So you’re getting married in 4 weeks, that castle on the hill is costing you a pretty penny, and between the catering, the wedding cake, the entertainment and the plane tickets, you’re not sure how you’re going to make it through the biggest event of your life without putting your new family into serious debt. That’s not even including one of the most essential components of any wedding, your wedding photos. Fortunately, you’re pretty handy with a DSLR, and you’ve got a nice network of friends who are into photography themselves and are willing to help. While you might be able to shave up to 10% off your wedding expenses by dropping the professional wedding photographer, can you really trust something as important as your wedding photos to friends and family? With a little planning and finesse, it turns out you can—here’s a quick guide on how you can leverage your resources to do your own wedding photography on a budget.
If you’re reading this blog chances are you’re into DSLR photography, and since “birds of a feather flock together” chances are high that there may be friends and family who are handy with a camera. They don’t have to be professionals, but pick 3 or 4 photography buffs and christen the one with the most experience as the “lead” photographer.
A little bit of planning can go a long way—before you can divvy out shots to your photographers, you need to know what photos you want to have in your photo album. Check out the standard offerings and wedding packages of professional wedding photographers to get started on a list of poses you’ll want to have in your wedding album. To help you get started, you can generally break up a wedding album into four categories: before the wedding, during the ceremony, formal poses, and the wedding reception. You can even do your own engagement session a week or two in advance before the wedding.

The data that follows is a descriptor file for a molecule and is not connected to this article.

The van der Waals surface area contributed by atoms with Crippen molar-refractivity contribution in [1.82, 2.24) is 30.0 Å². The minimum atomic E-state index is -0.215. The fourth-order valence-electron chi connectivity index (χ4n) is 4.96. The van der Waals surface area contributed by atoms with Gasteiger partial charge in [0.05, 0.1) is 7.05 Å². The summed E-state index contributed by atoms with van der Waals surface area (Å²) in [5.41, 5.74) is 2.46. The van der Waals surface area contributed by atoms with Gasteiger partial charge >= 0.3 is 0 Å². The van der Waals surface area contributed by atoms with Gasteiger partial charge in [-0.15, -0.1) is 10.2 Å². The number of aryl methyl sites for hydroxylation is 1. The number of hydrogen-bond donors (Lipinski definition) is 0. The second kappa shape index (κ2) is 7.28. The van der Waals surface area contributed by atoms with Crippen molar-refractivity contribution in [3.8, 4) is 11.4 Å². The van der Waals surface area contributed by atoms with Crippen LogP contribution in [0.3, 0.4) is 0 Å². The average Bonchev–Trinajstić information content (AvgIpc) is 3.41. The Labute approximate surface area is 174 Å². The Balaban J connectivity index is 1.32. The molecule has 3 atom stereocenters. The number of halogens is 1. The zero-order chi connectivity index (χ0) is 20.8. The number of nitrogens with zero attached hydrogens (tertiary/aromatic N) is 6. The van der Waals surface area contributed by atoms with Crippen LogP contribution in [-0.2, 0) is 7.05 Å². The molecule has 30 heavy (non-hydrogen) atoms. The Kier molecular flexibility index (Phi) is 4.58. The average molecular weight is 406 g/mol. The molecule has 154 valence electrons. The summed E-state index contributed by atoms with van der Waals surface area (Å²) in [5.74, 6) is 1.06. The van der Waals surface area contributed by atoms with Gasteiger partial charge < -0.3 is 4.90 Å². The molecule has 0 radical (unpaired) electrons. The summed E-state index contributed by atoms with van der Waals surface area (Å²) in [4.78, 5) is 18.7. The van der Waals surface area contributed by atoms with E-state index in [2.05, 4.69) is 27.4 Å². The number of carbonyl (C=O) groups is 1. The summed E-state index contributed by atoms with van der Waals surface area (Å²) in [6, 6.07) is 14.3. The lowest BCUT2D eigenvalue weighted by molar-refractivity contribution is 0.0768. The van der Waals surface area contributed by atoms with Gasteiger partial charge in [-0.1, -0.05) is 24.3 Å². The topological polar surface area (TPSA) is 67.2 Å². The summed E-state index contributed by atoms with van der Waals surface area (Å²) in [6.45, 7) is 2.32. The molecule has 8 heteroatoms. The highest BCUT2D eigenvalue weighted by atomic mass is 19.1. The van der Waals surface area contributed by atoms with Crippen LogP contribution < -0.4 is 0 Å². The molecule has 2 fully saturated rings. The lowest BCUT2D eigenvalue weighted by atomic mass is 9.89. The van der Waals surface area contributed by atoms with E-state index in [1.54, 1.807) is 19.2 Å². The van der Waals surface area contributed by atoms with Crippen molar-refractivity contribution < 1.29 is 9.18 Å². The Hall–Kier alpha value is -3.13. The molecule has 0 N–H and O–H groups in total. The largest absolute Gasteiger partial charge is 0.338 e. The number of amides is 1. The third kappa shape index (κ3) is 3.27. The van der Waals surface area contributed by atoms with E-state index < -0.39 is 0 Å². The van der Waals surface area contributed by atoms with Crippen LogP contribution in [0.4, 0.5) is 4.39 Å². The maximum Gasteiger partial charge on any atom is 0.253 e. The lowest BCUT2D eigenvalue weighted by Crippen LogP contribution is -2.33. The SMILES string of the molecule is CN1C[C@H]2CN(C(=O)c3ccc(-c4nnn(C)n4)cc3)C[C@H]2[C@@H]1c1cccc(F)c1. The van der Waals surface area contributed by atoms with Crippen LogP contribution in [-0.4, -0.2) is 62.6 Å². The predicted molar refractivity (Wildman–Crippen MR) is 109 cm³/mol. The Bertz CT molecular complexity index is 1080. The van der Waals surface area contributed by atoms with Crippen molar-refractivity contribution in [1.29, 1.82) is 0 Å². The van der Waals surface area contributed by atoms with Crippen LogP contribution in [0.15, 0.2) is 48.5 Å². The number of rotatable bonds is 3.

Put your best photographer on the important shots—walking the aisle, the wedding kiss, and cutting of the cake. One trick that has worked for brides in the past is to take advantage of the infinite monkey theorem and use sheer numbers to get the shots that you want. With the right planning, you can divide up 4-5 desired shots among your fleet of photographers, and pick out the best at the end of the event. Take care not to go overboard with the cameras though, because nobody likes having the paparazzi flashing cameras in their face.
What self respecting camera buff doesn’t have Photoshop? Still if you don’t think you or your network have the skills to properly post process all those wedding photos, consider hiring a pro to do the post processing for you—you’ll have already saved a ton by forgoing having a professional photographer at your wedding.
The Wedding AlbumThere are few ways you could go about making the actual wedding album. These days it’s as simple as sending your favorite photos to the album maker of your choice. Try BrideBox or Milkbooks for traditional custom orders, or create your own using Blurb and DIY tutorials on the web. The possibilities for creating your own album are endless, and with the money you’ve saved on wedding photography you can create an album that will last generations.